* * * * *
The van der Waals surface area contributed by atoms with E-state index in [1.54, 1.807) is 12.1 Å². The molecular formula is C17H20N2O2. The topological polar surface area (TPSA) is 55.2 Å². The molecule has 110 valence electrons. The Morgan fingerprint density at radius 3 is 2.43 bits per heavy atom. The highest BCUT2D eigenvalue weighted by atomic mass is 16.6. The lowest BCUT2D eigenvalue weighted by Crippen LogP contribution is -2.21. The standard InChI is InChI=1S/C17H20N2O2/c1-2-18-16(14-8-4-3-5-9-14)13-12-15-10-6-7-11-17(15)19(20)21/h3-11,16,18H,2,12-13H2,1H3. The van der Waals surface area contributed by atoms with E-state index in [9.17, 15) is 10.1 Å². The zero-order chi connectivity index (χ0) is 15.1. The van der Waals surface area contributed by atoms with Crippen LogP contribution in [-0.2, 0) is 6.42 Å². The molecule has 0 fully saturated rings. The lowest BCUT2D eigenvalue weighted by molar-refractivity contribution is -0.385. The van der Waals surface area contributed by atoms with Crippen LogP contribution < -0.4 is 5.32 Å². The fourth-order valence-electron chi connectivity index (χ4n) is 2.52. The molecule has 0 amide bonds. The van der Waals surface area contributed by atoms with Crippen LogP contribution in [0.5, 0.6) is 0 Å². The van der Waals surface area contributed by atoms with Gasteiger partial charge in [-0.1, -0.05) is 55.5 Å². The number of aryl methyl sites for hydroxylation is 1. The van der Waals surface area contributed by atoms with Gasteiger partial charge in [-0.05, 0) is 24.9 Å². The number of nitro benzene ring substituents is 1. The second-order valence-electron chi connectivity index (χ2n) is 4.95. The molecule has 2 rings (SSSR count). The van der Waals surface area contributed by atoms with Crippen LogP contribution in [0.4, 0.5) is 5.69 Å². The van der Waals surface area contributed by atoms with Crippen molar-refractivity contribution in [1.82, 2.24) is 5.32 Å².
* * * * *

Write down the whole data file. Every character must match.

The van der Waals surface area contributed by atoms with E-state index in [1.54, 1.807) is 12.1 Å². The molecular formula is C17H20N2O2. The topological polar surface area (TPSA) is 55.2 Å². The molecule has 110 valence electrons. The Morgan fingerprint density at radius 3 is 2.43 bits per heavy atom. The highest BCUT2D eigenvalue weighted by atomic mass is 16.6. The lowest BCUT2D eigenvalue weighted by Crippen LogP contribution is -2.21. The standard InChI is InChI=1S/C17H20N2O2/c1-2-18-16(14-8-4-3-5-9-14)13-12-15-10-6-7-11-17(15)19(20)21/h3-11,16,18H,2,12-13H2,1H3. The van der Waals surface area contributed by atoms with E-state index in [9.17, 15) is 10.1 Å². The zero-order chi connectivity index (χ0) is 15.1. The van der Waals surface area contributed by atoms with Crippen LogP contribution in [-0.2, 0) is 6.42 Å². The molecule has 0 fully saturated rings. The lowest BCUT2D eigenvalue weighted by molar-refractivity contribution is -0.385. The van der Waals surface area contributed by atoms with Crippen LogP contribution < -0.4 is 5.32 Å². The fourth-order valence-electron chi connectivity index (χ4n) is 2.52. The molecule has 0 amide bonds. The van der Waals surface area contributed by atoms with Crippen LogP contribution in [0.5, 0.6) is 0 Å². The van der Waals surface area contributed by atoms with Gasteiger partial charge in [-0.1, -0.05) is 55.5 Å². The number of aryl methyl sites for hydroxylation is 1. The van der Waals surface area contributed by atoms with Gasteiger partial charge in [-0.05, 0) is 24.9 Å². The number of nitro benzene ring substituents is 1. The second-order valence-electron chi connectivity index (χ2n) is 4.95. The molecule has 2 rings (SSSR count). The van der Waals surface area contributed by atoms with Crippen LogP contribution in [0.4, 0.5) is 5.69 Å². The van der Waals surface area contributed by atoms with Crippen molar-refractivity contribution in [1.82, 2.24) is 5.32 Å².